Inuksuit - Silent Messengers of the Arctic

Perhaps because we in the South have been having one of the more intensely cold and icy winters in recent memory, my thoughts have turned of late to the Canadian Arctic.   Of course, my fascination with that region pre-dates the latest cold spell but the current chilliness causes me to contemplate in a more direct way the far north regions and what  difficult living that must be.   So, about a month ago I read through Inuksuit:  Silent Messengers of the North by Norman Hallendy, which clued me into the mysterious man-made rock structures called inuksuk (the plural being inuksuit) and the special role they play in keeping people connected with one another and spiritual forces across the vast and barren — and hauntingly beautiful — landscape.  Hallendy came to understand the intricate language and significations of inuksuit among the Inuit people over the course of his more than 40 years visiting the Canadian Arctic.    His book does a wonderful job allowing us to peek into the lives of the Inuit and their reverence for the natural world.

inukshuk in igloolik by arctic-wl

(Bottom photo credit: arctic-wl’s photostream on flickr:

Nunavut: Doorway to the Arctic

Gull Glacier at Tanquary Fiord in Ukkusiksalik National Park

A few weeks ago Adventure Canada, the operators of an adventure tour in Nunavut, was forced to evacuate, with the assistance of the Canadian Coast Guard, over 100 passengers and dozens of crew members from its Clipper Adventurer because the ship struck a then-uncharted rock in Coronation Bay off the Arctic Ocean.  My heart went out to those whose amazing adventure into this vast wonderland had to be cut short.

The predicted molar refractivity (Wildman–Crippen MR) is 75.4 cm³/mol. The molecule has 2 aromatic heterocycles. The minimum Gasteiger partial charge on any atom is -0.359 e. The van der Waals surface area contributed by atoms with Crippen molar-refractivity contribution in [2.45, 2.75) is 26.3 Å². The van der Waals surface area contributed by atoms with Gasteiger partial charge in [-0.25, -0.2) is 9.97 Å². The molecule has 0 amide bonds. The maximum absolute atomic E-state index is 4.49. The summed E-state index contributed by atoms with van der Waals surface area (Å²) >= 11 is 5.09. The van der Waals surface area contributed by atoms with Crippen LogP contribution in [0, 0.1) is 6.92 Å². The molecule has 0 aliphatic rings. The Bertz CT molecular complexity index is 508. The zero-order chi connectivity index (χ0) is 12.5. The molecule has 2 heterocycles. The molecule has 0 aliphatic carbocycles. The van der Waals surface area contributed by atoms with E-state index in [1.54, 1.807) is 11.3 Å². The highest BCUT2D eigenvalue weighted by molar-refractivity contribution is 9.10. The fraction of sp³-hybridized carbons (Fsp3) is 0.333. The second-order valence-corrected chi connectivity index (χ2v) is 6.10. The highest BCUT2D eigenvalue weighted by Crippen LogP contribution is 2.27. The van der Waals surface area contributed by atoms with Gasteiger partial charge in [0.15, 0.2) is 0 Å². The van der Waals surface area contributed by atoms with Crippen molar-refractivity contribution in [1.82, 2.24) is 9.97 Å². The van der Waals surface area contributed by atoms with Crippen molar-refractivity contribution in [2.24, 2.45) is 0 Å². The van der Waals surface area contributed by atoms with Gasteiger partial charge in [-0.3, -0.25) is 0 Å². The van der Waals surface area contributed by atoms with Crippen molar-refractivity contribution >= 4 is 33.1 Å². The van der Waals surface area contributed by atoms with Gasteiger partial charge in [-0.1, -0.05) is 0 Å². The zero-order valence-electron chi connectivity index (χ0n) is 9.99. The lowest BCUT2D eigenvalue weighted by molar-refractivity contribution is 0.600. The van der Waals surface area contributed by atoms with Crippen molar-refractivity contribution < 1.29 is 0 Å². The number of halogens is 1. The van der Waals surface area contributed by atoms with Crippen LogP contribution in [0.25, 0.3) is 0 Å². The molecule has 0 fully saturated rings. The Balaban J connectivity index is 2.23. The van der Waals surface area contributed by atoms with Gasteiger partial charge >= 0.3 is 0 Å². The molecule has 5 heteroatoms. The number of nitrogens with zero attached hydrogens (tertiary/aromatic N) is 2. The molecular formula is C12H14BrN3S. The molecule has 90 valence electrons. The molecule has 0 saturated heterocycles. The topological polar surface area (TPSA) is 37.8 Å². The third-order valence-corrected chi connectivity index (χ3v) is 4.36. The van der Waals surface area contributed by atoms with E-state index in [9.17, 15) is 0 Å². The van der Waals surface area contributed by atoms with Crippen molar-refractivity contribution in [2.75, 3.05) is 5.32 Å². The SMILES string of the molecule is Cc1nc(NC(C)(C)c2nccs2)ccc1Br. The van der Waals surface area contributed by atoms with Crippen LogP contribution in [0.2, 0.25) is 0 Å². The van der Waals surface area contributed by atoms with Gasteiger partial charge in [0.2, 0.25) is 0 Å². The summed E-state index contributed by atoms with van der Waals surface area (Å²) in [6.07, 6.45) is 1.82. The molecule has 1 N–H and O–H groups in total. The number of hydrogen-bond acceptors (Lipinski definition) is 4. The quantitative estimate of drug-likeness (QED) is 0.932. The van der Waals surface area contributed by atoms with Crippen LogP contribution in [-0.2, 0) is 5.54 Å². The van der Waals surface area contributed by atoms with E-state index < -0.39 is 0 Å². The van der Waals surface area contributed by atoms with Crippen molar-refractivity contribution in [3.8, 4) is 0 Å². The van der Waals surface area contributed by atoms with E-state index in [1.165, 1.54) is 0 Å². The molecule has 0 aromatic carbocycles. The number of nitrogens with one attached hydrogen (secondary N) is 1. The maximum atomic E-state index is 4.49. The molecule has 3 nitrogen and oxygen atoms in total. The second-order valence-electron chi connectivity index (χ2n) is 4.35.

The news reports of the incident focused my attention on Nunavut, which I have not visited (yet!).  From what I can tell, Nunavut is among the least visited Canadian provinces because of its remoteness.

Northeast Coast of Baffin Island

Although most of Nunavut is situated north of the Arctic Circle, because the province is so vast within its borders lies the geographic center of Canada.  The province is comprised of a massive expanse of mainland Canada and a sprawling archipelago, each with terrain as rugged as any to be found within the country.  Originally part of the Northwest Territories, Nunavut became a separate province in 1999 as part of a federal commitment to establish a territory for the indigenous Inuit people.

Pangnirtung Fiord at Auyuittiuq National Park

Link to Map of Nunavut: Map%20of%20Nunavut

(Photo credits:  Ansgar Walk, under Creative Commons License)


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